Although, over the years I have discovered some methods to make sure I don’t run out of books to read while I’m abroad. It definitely helps that ebooks and audiobooks are a lot easier to get hold of than even five years ago. But I’ll be talking a bit about that later! So without further ado, here are five different methods I use to make sure I pack enough books for my vacation.

Ebooks

Ebooks are the obvious choice, right? It’s so handy being able to store a library of books on your phone. I don’t have a Kindle though, so I don’t like to read on my phone for long periods of time. That being said, I do love reading when I’m waiting for public transport or eating meals on holiday. I don’t always have enough room in my backpack to take a book out with me, so having a few ebooks loaded onto my phone is always comforting! I always stock up on ebooks when they go on sale so I’ll never run out. HIGHLY RECOMMEND.Read More »

Around the World in 15 Books

Welcome aboard your epic fifteen-stop world book tour! My name is Sarah, and I’m thrilled to be your tour guide for this once-in-a-lifetime trip. I can see you’ve brought quite a few bags along with you — brilliant, we’ll be encountering all kinds of weather on this adventure. And we might be doing some time travelling too! 

Right, follow me just this way where we’ll be jumping aboard the 1.18pm train to Edinburgh. Say goodbye to London for now, but don’t worry, we’ll be back very soon so you can spend another day in this glorious city. Make sure you’ve got your first book handy, because we’ll have a lot of time on the train to read.

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Books to Inspire Travel

There’s nothing I love more than travelling. I love exploring new places, learning about new cultures, and trying new things. As much as I love Melbourne and adore spending days in my favourite cafes around the city, there’s always that desire to hop in the TARDIS and go and see new sights. Which is why I’m about to head off on a tour of Eastern Europe!

I haven’t been to Europe before, and I’m really excited to go to places like Hungary, Croatia, Slovenia, and Italy. So to get in the mood, I’ve decided to share some of my favourite YA books that make me feel like jumping on a plane with nothing more than a backpack of clothes and my passport and heading off to see the world!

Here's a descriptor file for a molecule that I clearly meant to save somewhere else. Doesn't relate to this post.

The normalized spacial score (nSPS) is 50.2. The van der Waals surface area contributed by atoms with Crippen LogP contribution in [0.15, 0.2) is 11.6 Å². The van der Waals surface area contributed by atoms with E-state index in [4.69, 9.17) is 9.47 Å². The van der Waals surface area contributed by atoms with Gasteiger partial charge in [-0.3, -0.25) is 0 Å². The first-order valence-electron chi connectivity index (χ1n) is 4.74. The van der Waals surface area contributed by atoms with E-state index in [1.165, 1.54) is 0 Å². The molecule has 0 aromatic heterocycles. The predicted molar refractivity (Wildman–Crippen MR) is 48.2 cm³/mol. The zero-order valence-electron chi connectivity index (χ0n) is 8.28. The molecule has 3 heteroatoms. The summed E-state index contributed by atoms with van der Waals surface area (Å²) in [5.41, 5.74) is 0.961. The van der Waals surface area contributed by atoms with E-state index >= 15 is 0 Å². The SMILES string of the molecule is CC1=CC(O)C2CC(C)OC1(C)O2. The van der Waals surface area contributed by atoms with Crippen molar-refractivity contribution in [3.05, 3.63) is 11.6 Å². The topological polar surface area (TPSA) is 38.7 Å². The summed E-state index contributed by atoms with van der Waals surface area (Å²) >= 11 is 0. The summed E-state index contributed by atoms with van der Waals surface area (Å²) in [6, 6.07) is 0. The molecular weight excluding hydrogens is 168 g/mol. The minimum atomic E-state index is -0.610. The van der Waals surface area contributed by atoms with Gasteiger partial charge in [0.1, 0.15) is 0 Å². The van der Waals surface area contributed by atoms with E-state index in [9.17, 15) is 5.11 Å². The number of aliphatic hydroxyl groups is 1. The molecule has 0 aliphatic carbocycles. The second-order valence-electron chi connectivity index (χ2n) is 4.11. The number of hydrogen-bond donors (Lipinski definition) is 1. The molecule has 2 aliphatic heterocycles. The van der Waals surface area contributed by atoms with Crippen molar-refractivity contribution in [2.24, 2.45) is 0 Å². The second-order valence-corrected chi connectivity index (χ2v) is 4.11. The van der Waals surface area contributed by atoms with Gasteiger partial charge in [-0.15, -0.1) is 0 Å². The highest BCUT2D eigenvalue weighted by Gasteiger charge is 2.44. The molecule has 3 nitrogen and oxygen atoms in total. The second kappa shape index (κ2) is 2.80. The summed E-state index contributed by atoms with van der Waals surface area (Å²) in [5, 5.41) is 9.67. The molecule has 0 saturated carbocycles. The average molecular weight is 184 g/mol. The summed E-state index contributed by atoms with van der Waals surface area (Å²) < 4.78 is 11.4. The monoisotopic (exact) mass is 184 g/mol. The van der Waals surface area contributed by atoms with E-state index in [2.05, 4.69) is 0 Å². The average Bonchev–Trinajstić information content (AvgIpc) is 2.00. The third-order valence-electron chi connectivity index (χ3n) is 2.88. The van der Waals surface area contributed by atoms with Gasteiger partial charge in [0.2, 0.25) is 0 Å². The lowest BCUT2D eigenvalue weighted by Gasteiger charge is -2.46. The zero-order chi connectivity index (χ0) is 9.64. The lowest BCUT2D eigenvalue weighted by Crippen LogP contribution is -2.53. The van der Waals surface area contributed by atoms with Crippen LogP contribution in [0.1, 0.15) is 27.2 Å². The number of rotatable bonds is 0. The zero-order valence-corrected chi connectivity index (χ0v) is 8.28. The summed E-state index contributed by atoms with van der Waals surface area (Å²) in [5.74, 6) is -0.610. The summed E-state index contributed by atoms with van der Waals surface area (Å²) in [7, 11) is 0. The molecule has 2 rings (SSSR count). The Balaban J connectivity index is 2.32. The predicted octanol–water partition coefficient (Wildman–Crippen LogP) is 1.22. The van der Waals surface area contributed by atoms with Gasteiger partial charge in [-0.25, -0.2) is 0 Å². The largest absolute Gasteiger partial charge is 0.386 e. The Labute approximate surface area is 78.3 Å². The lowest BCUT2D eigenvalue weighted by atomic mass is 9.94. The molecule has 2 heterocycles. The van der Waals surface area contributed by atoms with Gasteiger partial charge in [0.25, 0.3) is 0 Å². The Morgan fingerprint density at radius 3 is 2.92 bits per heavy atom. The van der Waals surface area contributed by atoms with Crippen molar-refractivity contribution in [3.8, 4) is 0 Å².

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The Seven Sisters – book review

The Seven Sisters

The Seven Sisters is the intriguing first book to Lucinda Riley’s spell-binding new series.

When the beloved and wealthy adoptive father of Maia D’Apliese and her five sisters unexpectedly dies, they are each given a tantalising clue to their true heritage, which propels Maia across the world to a crumbing mansion in Brazil. Once there, she begins to put together the pieces of her story and its beginnings.

Eighty years earlier, Izabela’s father had aspirations for his daughter to marry into aristocracy. Meanwhile, architect Heitor da Silva Costa is devising plans for an enormous statue, to be called Christ the Redeemer, and will soon travel to Paris to help implement his plan. Longing to see the world, Izabela convinces her father to allow her to accompany him to Europe before she is married. There she meets the ambitious young sculptor Laurent Brouilly, and knows then that her life will never be the same again…

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Honestly, I probably never would have picked up this book without it being suggested to me by Pan Macmillan Australia, so thanks! This book just had never appeared on my radar before. Apparently Lucinda Riley is quite famous? Perhaps I’ve been living under a rock because this is honestly the first I’ve heard of her. When I read the synopsis of The Seven Sisters, I was intrigued and skeptical. Firstly, why wouldn’t I be intrigued with that kind of a synopsis? It was like a siren, beaconing me to come closer. I was eager to find out what kind of mysteries this book would encapsulate. However, I’m always a little skeptical about reading books I’ve never heard of. I have this little routine I do – first, I mentally think back to whether I’ve seen the book in my favourite book store. If so, that’s a good sign. If not, I wonder why. Is that because it isn’t popular, or did I just not see it? Next, I wander over to Goodreads. Ahh, trusty Goodreads. I check the star rating. I know, I know: don’t just a book by its stars. But honestly, if a book has less than three stars, there’s not much of a chance I’ll pick it up. Over four stars and I’m heading straight to the bookstore. Often I also check YouTube to see if my favourite book bloggers have read it. With this book though, I only had to go so far as Goodreads to confirm that reading this book was going to be a good idea. A 4.17 star rating and almost every review with five stars? Count me in!